Oxford, England. In Eng.
This article begins with an overview of the influence of politics on population policies and programs, mainly in developing countries. A case study of China is then presented. Rural China's social structure, that structure's influence on family planning policy, and the successes and failures of that policy are described, as are proposals for further research.
Correspondence: S. Greenhalgh, Population Council, Research Division, One Dag Hammarskjold Plaza, New York, NY 10017. Location: Princeton University Library (SPR).
Alejandro N. Assessment of population, health and
education policies in the Philippines, 1986-1988. Philippine
Institute for Development Studies Working Paper, No. 90-10, Jan 1990.
28 pp. Philippine Institute for Development Studies: Manila,
Philippines. In Eng.
"This paper reviews the major policy initiatives [in the Philippines] of the Aquino administration in the area of population, health and education. In each of these areas, a brief description is first made of the issues that the Aquino administration was expected to confront. The paper then assesses the major policy responses to these issues."
Correspondence: Philippine Institute for Development Studies, Research Information Staff, Room 307, Neda Sa Makati Building, 106 Amorsolo Street, Lespagi Village, Makati 1200, Metro Manila, Philippines. Location: Princeton University Library (SPR).
Franz-Xaver; Strohmeier, Klaus P.; Federkeil, Gero.
Effects of policy measures on the population process.
[Wirkungen politischen Handelns auf den Bevolkerungsprozess.]
Schriftenreihe des Bundesinstituts fur Bevolkerungsforschung, Vol. 21,
ISBN 3-7646-1919-8. 1992. ix, 122 pp. Harald Boldt-Verlag: Boppard am
Rhein, Germany. In Ger.
Methodological and theoretical aspects of analyzing the impact of policy measures on demographic trends are examined. Both population policies and socioeconomic policies are considered. The geographic emphasis is on Germany. Chapters are included on the political and socioeconomic significance of population trends, a literature review of the demographic effects of policy measures, theoretical models and levels of effects, evaluation research as a means of estimating the demographic impact of policies, models of the effects of government policy on family structure, and alternative methodologies.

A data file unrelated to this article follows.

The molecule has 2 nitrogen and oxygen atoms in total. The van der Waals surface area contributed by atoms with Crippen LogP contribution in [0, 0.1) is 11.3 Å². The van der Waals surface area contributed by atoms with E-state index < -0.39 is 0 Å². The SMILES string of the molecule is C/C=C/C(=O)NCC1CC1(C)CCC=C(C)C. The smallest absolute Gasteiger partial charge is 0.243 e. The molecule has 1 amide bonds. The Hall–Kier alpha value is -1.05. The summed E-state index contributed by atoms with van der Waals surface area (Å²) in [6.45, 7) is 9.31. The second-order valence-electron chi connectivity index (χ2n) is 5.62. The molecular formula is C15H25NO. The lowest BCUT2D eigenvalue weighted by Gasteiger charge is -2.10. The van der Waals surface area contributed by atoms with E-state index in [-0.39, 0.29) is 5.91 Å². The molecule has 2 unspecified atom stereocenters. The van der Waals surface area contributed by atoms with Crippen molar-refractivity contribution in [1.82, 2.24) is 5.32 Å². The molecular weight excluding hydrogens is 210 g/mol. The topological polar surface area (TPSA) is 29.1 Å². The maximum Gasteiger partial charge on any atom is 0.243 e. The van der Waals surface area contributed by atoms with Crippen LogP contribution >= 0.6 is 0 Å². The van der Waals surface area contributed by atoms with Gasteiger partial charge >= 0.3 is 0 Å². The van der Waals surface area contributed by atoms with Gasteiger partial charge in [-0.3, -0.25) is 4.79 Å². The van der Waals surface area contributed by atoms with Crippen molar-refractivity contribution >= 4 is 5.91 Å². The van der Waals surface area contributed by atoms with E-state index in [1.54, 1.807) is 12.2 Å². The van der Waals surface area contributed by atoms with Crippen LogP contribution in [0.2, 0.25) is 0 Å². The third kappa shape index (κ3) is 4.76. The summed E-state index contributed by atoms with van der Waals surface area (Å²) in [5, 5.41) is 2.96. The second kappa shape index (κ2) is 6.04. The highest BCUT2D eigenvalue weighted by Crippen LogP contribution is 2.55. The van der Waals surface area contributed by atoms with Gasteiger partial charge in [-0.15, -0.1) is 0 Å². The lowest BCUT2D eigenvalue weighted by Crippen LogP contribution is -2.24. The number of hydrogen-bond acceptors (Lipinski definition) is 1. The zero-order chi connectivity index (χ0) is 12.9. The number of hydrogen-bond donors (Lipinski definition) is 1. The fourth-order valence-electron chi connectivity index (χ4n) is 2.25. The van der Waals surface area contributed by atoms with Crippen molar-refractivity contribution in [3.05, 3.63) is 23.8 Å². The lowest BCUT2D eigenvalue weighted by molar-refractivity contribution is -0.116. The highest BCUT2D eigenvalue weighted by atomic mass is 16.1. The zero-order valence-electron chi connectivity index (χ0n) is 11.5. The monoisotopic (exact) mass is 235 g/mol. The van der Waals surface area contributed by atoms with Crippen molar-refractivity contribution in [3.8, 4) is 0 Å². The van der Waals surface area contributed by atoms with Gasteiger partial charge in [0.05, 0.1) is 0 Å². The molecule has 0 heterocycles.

Correspondence: Harald Boldt-Verlag, Am Alten Sportplatz 4, Postfach 1110, 5407 Boppard 1, Germany. Location: Princeton University Library (SPR).
Axel I. The determinants of impact and utilization of
fertility research on public policy: China and Mexico. In: Family
planning programmes and fertility, edited by James F. Phillips and John
A. Ross. 1992. 299-322 pp. Clarendon Press: Oxford, England. In Eng.
The author explores the relationships among policy, programs, and research in order to assess the effect that different political environments can have on the initiation of demographic investigation. "The discussion...centres on the following questions: what are the conditions, the mechanisms, the arrangements that determine the utilization of research in policy processes and its impact in shaping these? Two case-studies, China and Mexico, illustrate the interface between research and policy."
Correspondence: A. I. Mundigo, World Health Organization, Special Programme of Research on Human Reproduction, 1211 Geneva 27, Switzerland. Location: Princeton University Library (SPR).
Piekut-Brodzka, Danuta. Population funds and
provisions for population needs. [Fundusz populacyjny a
azaspokajanie potrzeb ludnosci.] Monografie i Opracowania, No. 350,
1991. 177 pp. Szkola Glowna Handlowa, Instytut Statystyki i Demografii:
Warsaw, Poland. In Pol. with sum. in Eng; Rus.